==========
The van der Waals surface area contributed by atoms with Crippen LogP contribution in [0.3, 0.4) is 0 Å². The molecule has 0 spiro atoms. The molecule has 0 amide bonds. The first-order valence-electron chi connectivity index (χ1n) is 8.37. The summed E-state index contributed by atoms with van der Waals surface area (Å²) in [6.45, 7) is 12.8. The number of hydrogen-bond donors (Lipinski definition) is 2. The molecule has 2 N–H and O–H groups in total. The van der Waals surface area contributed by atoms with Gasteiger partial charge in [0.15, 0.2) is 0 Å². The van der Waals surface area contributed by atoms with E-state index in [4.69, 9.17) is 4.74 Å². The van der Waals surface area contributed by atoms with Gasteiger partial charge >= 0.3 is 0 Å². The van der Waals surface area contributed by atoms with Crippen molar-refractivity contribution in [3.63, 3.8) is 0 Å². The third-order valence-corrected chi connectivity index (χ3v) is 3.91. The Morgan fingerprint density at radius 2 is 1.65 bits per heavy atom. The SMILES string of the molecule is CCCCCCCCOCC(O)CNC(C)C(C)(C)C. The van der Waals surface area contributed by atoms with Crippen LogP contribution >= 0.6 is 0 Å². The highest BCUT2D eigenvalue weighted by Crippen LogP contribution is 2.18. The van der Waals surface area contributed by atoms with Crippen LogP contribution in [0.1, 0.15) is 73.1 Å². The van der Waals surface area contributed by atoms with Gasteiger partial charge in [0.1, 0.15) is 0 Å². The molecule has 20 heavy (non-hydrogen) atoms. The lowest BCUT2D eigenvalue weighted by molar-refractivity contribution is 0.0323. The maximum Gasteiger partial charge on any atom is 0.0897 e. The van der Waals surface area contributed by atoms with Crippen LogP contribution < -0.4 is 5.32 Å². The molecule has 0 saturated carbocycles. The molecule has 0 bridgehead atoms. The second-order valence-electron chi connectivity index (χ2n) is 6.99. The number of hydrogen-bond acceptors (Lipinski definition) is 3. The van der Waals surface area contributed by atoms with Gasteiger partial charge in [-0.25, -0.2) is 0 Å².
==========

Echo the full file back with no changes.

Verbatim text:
The van der Waals surface area contributed by atoms with Crippen LogP contribution in [0.3, 0.4) is 0 Å². The molecule has 0 spiro atoms. The molecule has 0 amide bonds. The first-order valence-electron chi connectivity index (χ1n) is 8.37. The summed E-state index contributed by atoms with van der Waals surface area (Å²) in [6.45, 7) is 12.8. The number of hydrogen-bond donors (Lipinski definition) is 2. The molecule has 2 N–H and O–H groups in total. The van der Waals surface area contributed by atoms with Gasteiger partial charge in [0.15, 0.2) is 0 Å². The van der Waals surface area contributed by atoms with E-state index in [4.69, 9.17) is 4.74 Å². The van der Waals surface area contributed by atoms with Gasteiger partial charge >= 0.3 is 0 Å². The van der Waals surface area contributed by atoms with Crippen molar-refractivity contribution in [3.63, 3.8) is 0 Å². The third-order valence-corrected chi connectivity index (χ3v) is 3.91. The Morgan fingerprint density at radius 2 is 1.65 bits per heavy atom. The SMILES string of the molecule is CCCCCCCCOCC(O)CNC(C)C(C)(C)C. The van der Waals surface area contributed by atoms with Crippen LogP contribution >= 0.6 is 0 Å². The highest BCUT2D eigenvalue weighted by Crippen LogP contribution is 2.18. The van der Waals surface area contributed by atoms with Crippen LogP contribution in [0.1, 0.15) is 73.1 Å². The van der Waals surface area contributed by atoms with Gasteiger partial charge in [0.1, 0.15) is 0 Å². The molecule has 20 heavy (non-hydrogen) atoms. The lowest BCUT2D eigenvalue weighted by molar-refractivity contribution is 0.0323. The maximum Gasteiger partial charge on any atom is 0.0897 e. The van der Waals surface area contributed by atoms with Crippen LogP contribution < -0.4 is 5.32 Å². The molecule has 0 saturated carbocycles. The molecule has 0 bridgehead atoms. The second-order valence-electron chi connectivity index (χ2n) is 6.99. The number of hydrogen-bond acceptors (Lipinski definition) is 3. The van der Waals surface area contributed by atoms with Gasteiger partial charge in [-0.25, -0.2) is 0 Å².